17 U.S.C.A. § 101 (“A ‘derivative work’ is a work based upon one or more preexisting works, such as a translation, musical arrangement, dramatization, fictionalization, motion picture version, sound recording, art reproduction, abridgment, condensation, or any other form in which a work may be recast, transformed, or adapted. A work consisting of editorial revisions, annotations, elaborations, or other modifications which, as a whole, represent an original work of authorship, is a ‘derivative work.’”).
 See, e.g., Christopher A. Harkins, Tattoos and Copyright Infringement: Celebrities, Marketers, and Businesses Beware of the Ink, 10 Lewis & Clark Law Review 313 (2006); Timothy C. Bradley, The Copyright Implications of Tattoos, 29 Entertainment and Sports Lawyer 1 (2011); Thomas F. Cotter and Angela M. Mirabole, Written on the Body: Intellectual Property Rights in Tattoos, Makeup, and Other Body Art, 10 UCLA Entertainment Law Review 97 (2003).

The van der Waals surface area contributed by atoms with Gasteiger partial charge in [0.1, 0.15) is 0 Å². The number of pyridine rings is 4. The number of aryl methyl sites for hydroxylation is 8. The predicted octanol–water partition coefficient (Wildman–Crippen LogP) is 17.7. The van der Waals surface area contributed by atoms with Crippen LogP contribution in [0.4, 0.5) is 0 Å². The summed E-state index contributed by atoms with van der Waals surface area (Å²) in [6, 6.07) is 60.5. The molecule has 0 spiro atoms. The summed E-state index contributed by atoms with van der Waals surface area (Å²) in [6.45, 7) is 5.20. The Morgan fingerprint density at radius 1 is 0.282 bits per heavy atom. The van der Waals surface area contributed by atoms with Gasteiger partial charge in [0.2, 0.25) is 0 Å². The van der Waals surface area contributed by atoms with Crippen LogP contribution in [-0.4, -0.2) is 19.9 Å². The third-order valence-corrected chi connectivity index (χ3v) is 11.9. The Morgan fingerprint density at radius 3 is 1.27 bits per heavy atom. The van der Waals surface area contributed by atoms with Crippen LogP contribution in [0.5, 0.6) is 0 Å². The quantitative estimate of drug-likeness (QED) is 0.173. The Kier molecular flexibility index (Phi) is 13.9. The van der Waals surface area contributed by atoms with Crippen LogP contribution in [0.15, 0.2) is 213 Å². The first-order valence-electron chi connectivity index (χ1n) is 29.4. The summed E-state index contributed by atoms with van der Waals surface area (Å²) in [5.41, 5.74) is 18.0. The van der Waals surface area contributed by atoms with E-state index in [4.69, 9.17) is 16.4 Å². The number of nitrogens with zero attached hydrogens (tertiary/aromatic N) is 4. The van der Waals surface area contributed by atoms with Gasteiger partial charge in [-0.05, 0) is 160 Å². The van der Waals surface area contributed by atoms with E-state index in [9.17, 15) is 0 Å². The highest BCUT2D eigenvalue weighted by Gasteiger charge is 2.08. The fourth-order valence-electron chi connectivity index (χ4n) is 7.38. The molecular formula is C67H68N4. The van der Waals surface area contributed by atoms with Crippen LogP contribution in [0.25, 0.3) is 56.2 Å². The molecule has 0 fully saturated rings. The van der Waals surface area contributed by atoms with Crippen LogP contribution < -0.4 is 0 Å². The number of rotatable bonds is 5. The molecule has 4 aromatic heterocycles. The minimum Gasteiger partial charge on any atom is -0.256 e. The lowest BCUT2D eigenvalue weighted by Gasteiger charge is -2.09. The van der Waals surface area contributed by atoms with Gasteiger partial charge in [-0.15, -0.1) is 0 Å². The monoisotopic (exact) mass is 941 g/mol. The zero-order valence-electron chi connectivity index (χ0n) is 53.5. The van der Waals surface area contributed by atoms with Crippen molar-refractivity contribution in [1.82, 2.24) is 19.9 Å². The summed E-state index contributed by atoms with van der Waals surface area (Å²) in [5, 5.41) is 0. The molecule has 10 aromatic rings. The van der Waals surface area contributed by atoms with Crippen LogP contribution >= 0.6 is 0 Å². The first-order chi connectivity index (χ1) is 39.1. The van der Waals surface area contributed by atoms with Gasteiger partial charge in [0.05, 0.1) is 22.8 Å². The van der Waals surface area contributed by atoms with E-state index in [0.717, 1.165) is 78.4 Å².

See Meredith Hatic, Who Owns Your Body Art?: The Copyright and Constitutional Implications of Tattoos, 23 Fordham Intellectual Property Media & Entertainment Law Journal 396, 398 (2012).
 17 U.S.C. § 106A.
See Christine Lesicko, Tattoos As Visual Art: How Body Art Fits into the Visual Artists Rights Act, IDEA 39 (2013).
 Ann Bartow, A Restatement of Copyright Law as More Independent and Stable Treatise, 79 Brooklyn Law Review 457, 495 (2014).
 Estate of Hevia v. Portrio Corp., 602 F.3d 34, 41 (1st Cir. 2010).